3. JISC publication:Effective Assessment in a Digital Age.
Timely and well constructed with some excellent examples of evidence based practice.
‘ is aimed at those in higher and further education who design assessment and feedback for their learners. The guide draws on recent JISC reports and case studies from different contexts and modes of learning to explore the relationship between technology-enhanced assessment and feedback practices and meaningful, well-supported learning experiences’.
4. Profcast: For a straight forward way of recording presentations with audio and slides. Peter Looms i an expert practitioner with this one. It certainly performed well for the NZ Symposia. Cost a little fr a good return.
Extract from the site:
‘ProfCast is a versatile, powerful, yet very simple to use tool for recording lectures including PowerPoint and/or Keynote slides for creating enhanced podcasts. ProfCast provides a low cost solution for recording and distributing lectures, special events, and presentations as podcasts’.
5. Bottom line performance: Lessons on Learning: a blog about how we learn and the technologies that support learning.
There’s a lot of useful comments and advice embedded in this blog. I particularly liked the comments on the use or not of Audio, which to my mind is seldom exploited to its full potential in the learning environment. Well worth perusing and wombling around the site.
6. Some ‘free’ screen capture and presentation applications to peruse and maybe use. Might be right for your project.
7. The Public Domain: Enclosing the Commons of the Mind by James Boyle
This book was recommended by a friend at ALT-C in Nottingham. It’s definitely a fascinating and easy to read book, summed up very nicely by:
Edward J. Valauskas, Book review First Monday, Volume 14, Number 1 to 5 January 2009
Remarkable in many ways. As someone teaching a course annually on information policy, I welcome this clarity and the sheer enthusiasm and humor of this simply delightful book. Anyone with even the slightest interest in intellectual property, government policy, and the Internet should read this book. Highly, highly recommended!’
8. From IGNATIA WEBS, Elearning Techtales with Social Media in low resource and mobile settings:
What to take into account when choosing a mobile device for learning?
An informative and possibly useful article which poses some questions, answers a few and provides some advice and guidance on choosing a mobile device for use in learning.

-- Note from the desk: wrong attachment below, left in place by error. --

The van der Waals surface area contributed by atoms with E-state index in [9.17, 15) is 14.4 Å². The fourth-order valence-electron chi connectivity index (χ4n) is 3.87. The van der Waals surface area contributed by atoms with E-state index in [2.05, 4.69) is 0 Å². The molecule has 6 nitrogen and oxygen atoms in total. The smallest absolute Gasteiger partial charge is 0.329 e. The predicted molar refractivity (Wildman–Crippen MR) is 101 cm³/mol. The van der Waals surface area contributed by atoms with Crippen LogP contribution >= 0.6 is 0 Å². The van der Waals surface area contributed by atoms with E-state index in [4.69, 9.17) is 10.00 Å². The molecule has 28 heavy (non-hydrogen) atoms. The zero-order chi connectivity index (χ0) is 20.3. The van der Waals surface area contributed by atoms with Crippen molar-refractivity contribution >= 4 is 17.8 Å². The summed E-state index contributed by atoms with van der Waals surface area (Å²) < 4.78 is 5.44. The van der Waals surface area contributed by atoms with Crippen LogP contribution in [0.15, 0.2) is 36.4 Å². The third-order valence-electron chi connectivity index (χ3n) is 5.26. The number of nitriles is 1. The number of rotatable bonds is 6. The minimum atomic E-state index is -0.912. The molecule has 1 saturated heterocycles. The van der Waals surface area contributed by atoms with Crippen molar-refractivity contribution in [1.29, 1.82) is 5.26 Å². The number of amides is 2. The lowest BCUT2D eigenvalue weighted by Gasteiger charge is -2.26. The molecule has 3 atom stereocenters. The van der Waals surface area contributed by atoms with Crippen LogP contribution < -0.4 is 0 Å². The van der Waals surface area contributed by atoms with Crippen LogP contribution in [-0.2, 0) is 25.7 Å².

9. The elearningcoach: Making Sense Of The iPad For Online Learning
One person’s overview of the possible future of iPads in online learning. Read the comments section for some interesting views, ideas and links to related material. You might like to click on the link to the first iPad University course for some reasons for using the iPad in educational courses.
10.Libraries at the Tipping Point Online Conference.
You will need to take some time to read the precis of each contribution to the conference. There’s some very interesting and thought provoking stuff here and lots for Librarians to ponder upon.
Whilst I am on about e-books . Here is another site with lots of free ebooks.
11.1 ascilite 2010 ‘Curriculum, technology & transformation for an unknown future.’ is the 27th annual ascilite Conference. The conference will be held in Sydney, New South Wales Australia. It is being jointly hosted by The University of Technology Sydney, The University of Queensland and Charles Sturt University.
Workshops have now been posted on the site
Full Details from.
Pre-Conference Workshops: 19th October 2010
Conference: 20th-22nd October 2010
11.3 JISC Online Conference Innovating e-Learning 2010
Bringing Innovation to Life: from adversity comes opportunity
The fifth JISC international online conference
23-26 November 2010
Full details from:
12. The Odd one out: The Great War Archive
Extract from the site:
‘The Great War Archive contains over 6,500 items contributed by the general public between March and June 2008. Every item originates from, or relates to, someone’s experience of the First World War, either abroad or at home’.
or if you prefer something different: Ten simple ways to get generations hanging out together.
That’s it until November. Have fun learning and doing
The Eternal Macademic